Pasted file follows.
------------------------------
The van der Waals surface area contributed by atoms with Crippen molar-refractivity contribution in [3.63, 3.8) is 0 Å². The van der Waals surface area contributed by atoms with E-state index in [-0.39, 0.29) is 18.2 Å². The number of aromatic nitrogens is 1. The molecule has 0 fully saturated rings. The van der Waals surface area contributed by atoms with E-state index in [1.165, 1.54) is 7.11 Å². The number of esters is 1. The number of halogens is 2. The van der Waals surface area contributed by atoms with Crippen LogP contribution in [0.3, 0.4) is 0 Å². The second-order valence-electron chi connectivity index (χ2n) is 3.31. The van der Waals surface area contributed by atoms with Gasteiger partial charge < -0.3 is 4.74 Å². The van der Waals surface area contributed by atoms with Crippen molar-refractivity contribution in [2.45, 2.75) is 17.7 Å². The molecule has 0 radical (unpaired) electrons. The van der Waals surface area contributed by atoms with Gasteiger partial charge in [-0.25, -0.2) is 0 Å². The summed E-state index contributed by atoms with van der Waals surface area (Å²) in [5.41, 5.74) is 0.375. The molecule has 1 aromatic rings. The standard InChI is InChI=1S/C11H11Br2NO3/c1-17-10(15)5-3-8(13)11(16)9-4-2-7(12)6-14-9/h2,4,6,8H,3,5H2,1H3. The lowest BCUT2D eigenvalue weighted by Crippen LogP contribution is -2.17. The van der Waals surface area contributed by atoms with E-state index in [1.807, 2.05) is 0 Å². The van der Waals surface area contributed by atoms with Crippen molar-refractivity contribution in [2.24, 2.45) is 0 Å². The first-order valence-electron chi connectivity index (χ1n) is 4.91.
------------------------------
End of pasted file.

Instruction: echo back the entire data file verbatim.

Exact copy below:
The van der Waals surface area contributed by atoms with Crippen molar-refractivity contribution in [3.63, 3.8) is 0 Å². The van der Waals surface area contributed by atoms with E-state index in [-0.39, 0.29) is 18.2 Å². The number of aromatic nitrogens is 1. The molecule has 0 fully saturated rings. The van der Waals surface area contributed by atoms with E-state index in [1.165, 1.54) is 7.11 Å². The number of esters is 1. The number of halogens is 2. The van der Waals surface area contributed by atoms with Crippen LogP contribution in [0.3, 0.4) is 0 Å². The second-order valence-electron chi connectivity index (χ2n) is 3.31. The van der Waals surface area contributed by atoms with Gasteiger partial charge < -0.3 is 4.74 Å². The van der Waals surface area contributed by atoms with Crippen molar-refractivity contribution in [2.45, 2.75) is 17.7 Å². The molecule has 0 radical (unpaired) electrons. The van der Waals surface area contributed by atoms with Gasteiger partial charge in [-0.25, -0.2) is 0 Å². The summed E-state index contributed by atoms with van der Waals surface area (Å²) in [5.41, 5.74) is 0.375. The molecule has 1 aromatic rings. The standard InChI is InChI=1S/C11H11Br2NO3/c1-17-10(15)5-3-8(13)11(16)9-4-2-7(12)6-14-9/h2,4,6,8H,3,5H2,1H3. The lowest BCUT2D eigenvalue weighted by Crippen LogP contribution is -2.17. The van der Waals surface area contributed by atoms with E-state index in [1.807, 2.05) is 0 Å². The van der Waals surface area contributed by atoms with Crippen molar-refractivity contribution in [2.24, 2.45) is 0 Å². The first-order valence-electron chi connectivity index (χ1n) is 4.91.